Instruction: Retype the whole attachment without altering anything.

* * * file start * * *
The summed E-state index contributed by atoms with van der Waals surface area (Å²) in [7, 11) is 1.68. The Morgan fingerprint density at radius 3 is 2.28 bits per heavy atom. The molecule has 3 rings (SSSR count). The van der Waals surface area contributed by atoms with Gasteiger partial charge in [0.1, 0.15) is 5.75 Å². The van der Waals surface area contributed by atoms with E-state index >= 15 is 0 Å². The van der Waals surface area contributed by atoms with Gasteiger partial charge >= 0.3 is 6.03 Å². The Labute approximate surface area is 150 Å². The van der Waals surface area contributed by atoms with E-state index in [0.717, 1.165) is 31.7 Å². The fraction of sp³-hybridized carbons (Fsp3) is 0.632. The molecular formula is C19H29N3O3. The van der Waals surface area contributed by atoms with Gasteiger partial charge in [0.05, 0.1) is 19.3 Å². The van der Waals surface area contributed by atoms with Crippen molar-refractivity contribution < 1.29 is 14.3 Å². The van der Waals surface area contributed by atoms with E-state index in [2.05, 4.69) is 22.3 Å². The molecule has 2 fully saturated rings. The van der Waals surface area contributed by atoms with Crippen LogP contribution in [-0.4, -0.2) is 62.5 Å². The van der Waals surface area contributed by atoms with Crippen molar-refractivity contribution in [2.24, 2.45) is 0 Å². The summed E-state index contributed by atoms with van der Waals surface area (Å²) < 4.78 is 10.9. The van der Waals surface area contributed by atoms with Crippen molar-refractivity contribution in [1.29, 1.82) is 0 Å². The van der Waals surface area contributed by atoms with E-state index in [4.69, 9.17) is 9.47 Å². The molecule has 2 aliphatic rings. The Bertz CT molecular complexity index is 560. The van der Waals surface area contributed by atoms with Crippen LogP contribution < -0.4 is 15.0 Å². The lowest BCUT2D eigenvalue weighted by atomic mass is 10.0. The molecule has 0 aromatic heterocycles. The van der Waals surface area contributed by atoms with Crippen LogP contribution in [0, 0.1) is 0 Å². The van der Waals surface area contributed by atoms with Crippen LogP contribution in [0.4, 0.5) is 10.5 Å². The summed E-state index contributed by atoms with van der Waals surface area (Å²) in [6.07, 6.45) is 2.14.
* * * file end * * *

The summed E-state index contributed by atoms with van der Waals surface area (Å²) in [7, 11) is 1.68. The Morgan fingerprint density at radius 3 is 2.28 bits per heavy atom. The molecule has 3 rings (SSSR count). The van der Waals surface area contributed by atoms with Gasteiger partial charge in [0.1, 0.15) is 5.75 Å². The van der Waals surface area contributed by atoms with E-state index >= 15 is 0 Å². The van der Waals surface area contributed by atoms with Gasteiger partial charge >= 0.3 is 6.03 Å². The Labute approximate surface area is 150 Å². The van der Waals surface area contributed by atoms with E-state index in [0.717, 1.165) is 31.7 Å². The fraction of sp³-hybridized carbons (Fsp3) is 0.632. The molecular formula is C19H29N3O3. The van der Waals surface area contributed by atoms with Gasteiger partial charge in [0.05, 0.1) is 19.3 Å². The van der Waals surface area contributed by atoms with Crippen molar-refractivity contribution < 1.29 is 14.3 Å². The van der Waals surface area contributed by atoms with E-state index in [2.05, 4.69) is 22.3 Å². The molecule has 2 fully saturated rings. The van der Waals surface area contributed by atoms with Crippen LogP contribution in [-0.4, -0.2) is 62.5 Å². The van der Waals surface area contributed by atoms with Crippen molar-refractivity contribution in [2.24, 2.45) is 0 Å². The summed E-state index contributed by atoms with van der Waals surface area (Å²) < 4.78 is 10.9. The van der Waals surface area contributed by atoms with Crippen molar-refractivity contribution in [1.29, 1.82) is 0 Å². The van der Waals surface area contributed by atoms with E-state index in [4.69, 9.17) is 9.47 Å². The molecule has 2 aliphatic rings. The Bertz CT molecular complexity index is 560. The van der Waals surface area contributed by atoms with Crippen LogP contribution < -0.4 is 15.0 Å². The lowest BCUT2D eigenvalue weighted by atomic mass is 10.0. The molecule has 0 aromatic heterocycles. The van der Waals surface area contributed by atoms with Crippen LogP contribution in [0, 0.1) is 0 Å². The van der Waals surface area contributed by atoms with Crippen LogP contribution in [0.4, 0.5) is 10.5 Å². The summed E-state index contributed by atoms with van der Waals surface area (Å²) in [6.07, 6.45) is 2.14.